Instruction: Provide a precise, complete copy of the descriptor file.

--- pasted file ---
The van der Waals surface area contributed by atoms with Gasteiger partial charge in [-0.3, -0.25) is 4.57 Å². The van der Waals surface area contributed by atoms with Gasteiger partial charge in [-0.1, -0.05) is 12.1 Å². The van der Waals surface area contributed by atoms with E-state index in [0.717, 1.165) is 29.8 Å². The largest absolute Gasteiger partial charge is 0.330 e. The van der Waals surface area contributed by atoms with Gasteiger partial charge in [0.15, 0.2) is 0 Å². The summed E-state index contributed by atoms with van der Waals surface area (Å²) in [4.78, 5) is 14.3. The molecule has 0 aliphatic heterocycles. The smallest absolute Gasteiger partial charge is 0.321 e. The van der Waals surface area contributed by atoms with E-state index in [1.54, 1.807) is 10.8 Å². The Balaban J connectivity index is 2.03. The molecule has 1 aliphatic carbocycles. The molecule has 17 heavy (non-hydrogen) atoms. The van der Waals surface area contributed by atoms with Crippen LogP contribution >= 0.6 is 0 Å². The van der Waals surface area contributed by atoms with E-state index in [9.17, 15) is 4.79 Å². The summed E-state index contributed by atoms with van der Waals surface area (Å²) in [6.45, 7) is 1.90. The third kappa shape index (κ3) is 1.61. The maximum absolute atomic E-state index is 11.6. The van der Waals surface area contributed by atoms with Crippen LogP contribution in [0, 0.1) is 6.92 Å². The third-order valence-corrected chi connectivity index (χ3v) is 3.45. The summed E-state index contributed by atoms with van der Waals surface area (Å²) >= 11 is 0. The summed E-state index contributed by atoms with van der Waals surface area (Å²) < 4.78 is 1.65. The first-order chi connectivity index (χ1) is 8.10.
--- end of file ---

The van der Waals surface area contributed by atoms with Gasteiger partial charge in [-0.3, -0.25) is 4.57 Å². The van der Waals surface area contributed by atoms with Gasteiger partial charge in [-0.1, -0.05) is 12.1 Å². The van der Waals surface area contributed by atoms with E-state index in [0.717, 1.165) is 29.8 Å². The largest absolute Gasteiger partial charge is 0.330 e. The van der Waals surface area contributed by atoms with Gasteiger partial charge in [0.15, 0.2) is 0 Å². The summed E-state index contributed by atoms with van der Waals surface area (Å²) in [4.78, 5) is 14.3. The molecule has 0 aliphatic heterocycles. The smallest absolute Gasteiger partial charge is 0.321 e. The van der Waals surface area contributed by atoms with E-state index in [1.54, 1.807) is 10.8 Å². The Balaban J connectivity index is 2.03. The molecule has 1 aliphatic carbocycles. The molecule has 17 heavy (non-hydrogen) atoms. The van der Waals surface area contributed by atoms with Crippen LogP contribution >= 0.6 is 0 Å². The van der Waals surface area contributed by atoms with E-state index in [9.17, 15) is 4.79 Å². The summed E-state index contributed by atoms with van der Waals surface area (Å²) in [6.45, 7) is 1.90. The third kappa shape index (κ3) is 1.61. The maximum absolute atomic E-state index is 11.6. The van der Waals surface area contributed by atoms with Crippen LogP contribution in [0, 0.1) is 6.92 Å². The third-order valence-corrected chi connectivity index (χ3v) is 3.45. The summed E-state index contributed by atoms with van der Waals surface area (Å²) >= 11 is 0. The summed E-state index contributed by atoms with van der Waals surface area (Å²) < 4.78 is 1.65. The first-order chi connectivity index (χ1) is 8.10.